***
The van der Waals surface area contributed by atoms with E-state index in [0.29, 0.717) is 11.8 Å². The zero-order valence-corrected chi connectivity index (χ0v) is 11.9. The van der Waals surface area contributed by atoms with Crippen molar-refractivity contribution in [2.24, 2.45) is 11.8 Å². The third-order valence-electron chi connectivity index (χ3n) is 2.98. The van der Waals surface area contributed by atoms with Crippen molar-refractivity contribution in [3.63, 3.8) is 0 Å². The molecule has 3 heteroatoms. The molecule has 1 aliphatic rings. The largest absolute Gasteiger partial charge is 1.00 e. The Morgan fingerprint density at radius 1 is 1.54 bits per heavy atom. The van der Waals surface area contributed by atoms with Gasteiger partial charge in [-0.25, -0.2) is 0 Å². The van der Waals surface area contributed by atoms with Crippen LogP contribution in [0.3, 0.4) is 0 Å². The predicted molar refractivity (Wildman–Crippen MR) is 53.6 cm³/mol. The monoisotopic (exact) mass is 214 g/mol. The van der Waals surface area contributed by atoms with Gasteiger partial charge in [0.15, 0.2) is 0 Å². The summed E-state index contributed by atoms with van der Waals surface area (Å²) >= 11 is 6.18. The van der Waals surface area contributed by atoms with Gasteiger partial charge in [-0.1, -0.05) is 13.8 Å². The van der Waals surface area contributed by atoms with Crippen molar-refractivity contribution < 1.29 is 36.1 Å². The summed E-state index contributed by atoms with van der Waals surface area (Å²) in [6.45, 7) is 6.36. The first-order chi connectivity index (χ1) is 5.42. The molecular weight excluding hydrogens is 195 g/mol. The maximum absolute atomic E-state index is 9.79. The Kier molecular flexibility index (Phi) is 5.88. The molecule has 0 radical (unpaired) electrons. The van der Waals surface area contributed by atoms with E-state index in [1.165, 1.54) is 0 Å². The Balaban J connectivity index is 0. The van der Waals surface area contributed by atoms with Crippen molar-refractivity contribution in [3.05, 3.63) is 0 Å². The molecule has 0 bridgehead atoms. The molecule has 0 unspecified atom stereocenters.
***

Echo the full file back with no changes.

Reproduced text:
The van der Waals surface area contributed by atoms with E-state index in [0.29, 0.717) is 11.8 Å². The zero-order valence-corrected chi connectivity index (χ0v) is 11.9. The van der Waals surface area contributed by atoms with Crippen molar-refractivity contribution in [2.24, 2.45) is 11.8 Å². The third-order valence-electron chi connectivity index (χ3n) is 2.98. The van der Waals surface area contributed by atoms with Crippen molar-refractivity contribution in [3.63, 3.8) is 0 Å². The molecule has 3 heteroatoms. The molecule has 1 aliphatic rings. The largest absolute Gasteiger partial charge is 1.00 e. The Morgan fingerprint density at radius 1 is 1.54 bits per heavy atom. The van der Waals surface area contributed by atoms with Gasteiger partial charge in [-0.25, -0.2) is 0 Å². The van der Waals surface area contributed by atoms with Crippen LogP contribution in [0.3, 0.4) is 0 Å². The predicted molar refractivity (Wildman–Crippen MR) is 53.6 cm³/mol. The monoisotopic (exact) mass is 214 g/mol. The van der Waals surface area contributed by atoms with Gasteiger partial charge in [0.15, 0.2) is 0 Å². The summed E-state index contributed by atoms with van der Waals surface area (Å²) >= 11 is 6.18. The van der Waals surface area contributed by atoms with Gasteiger partial charge in [-0.1, -0.05) is 13.8 Å². The van der Waals surface area contributed by atoms with Crippen molar-refractivity contribution < 1.29 is 36.1 Å². The summed E-state index contributed by atoms with van der Waals surface area (Å²) in [6.45, 7) is 6.36. The first-order chi connectivity index (χ1) is 5.42. The molecular weight excluding hydrogens is 195 g/mol. The maximum absolute atomic E-state index is 9.79. The Kier molecular flexibility index (Phi) is 5.88. The molecule has 0 radical (unpaired) electrons. The van der Waals surface area contributed by atoms with E-state index in [1.165, 1.54) is 0 Å². The Balaban J connectivity index is 0. The van der Waals surface area contributed by atoms with Crippen molar-refractivity contribution in [3.05, 3.63) is 0 Å². The molecule has 0 bridgehead atoms. The molecule has 0 unspecified atom stereocenters.